While studying his bachelor’s degree back in 2008, one of Andy’s lecturers planted the seed of studying an MBA in the future. He said it would be a great opportunity for Andy to expand his perspective outside the military and achieve personal and professional growth. After finishing his masters, Andy took one semester off and jumped right into the MBAX program. He’s looking to finish by the end of 2021.
The program has taught Andy how to think outside his military ‘box’ and about the importance of networking with others. He’s taken an interest in civilian logistics and wants to learn more about how he could transfer his skills outside the Army. Being introduced to a range of leadership and management guidelines and frameworks during the MBA aligned well with Andy’s Army leadership training. He says the two pathway functions have blended together quite well.
“The introductory leadership courses have been really good for me – as military officers you are going to be in command of and manage people at some stage throughout your career. Going through the military college gives you a good understanding of what leadership is and a good introduction to what is required of an officer,” he says.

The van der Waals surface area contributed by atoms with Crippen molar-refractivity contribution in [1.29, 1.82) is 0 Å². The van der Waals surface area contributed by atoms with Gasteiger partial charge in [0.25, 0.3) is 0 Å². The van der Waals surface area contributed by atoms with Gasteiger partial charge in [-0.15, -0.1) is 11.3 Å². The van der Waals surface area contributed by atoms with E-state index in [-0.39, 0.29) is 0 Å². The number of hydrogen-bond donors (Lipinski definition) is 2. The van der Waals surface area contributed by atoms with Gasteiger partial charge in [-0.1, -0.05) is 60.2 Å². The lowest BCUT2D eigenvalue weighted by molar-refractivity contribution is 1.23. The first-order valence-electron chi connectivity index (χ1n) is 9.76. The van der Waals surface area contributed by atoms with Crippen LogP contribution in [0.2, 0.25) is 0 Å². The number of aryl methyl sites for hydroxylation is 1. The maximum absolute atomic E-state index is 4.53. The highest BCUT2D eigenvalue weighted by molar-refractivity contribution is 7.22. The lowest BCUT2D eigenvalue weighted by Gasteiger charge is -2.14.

Andy says the program has given him a great appreciation of how to utilise those soft skills with those he manages and leads in his military role. He’s already been able to identify and set challenging work assignments to enable growth in his team.
Andy has started providing tailored individual feedback for his team members and has implemented motivational strategies to get everyone involved in new team improvements.
Bringing MBA learnings back to the ADF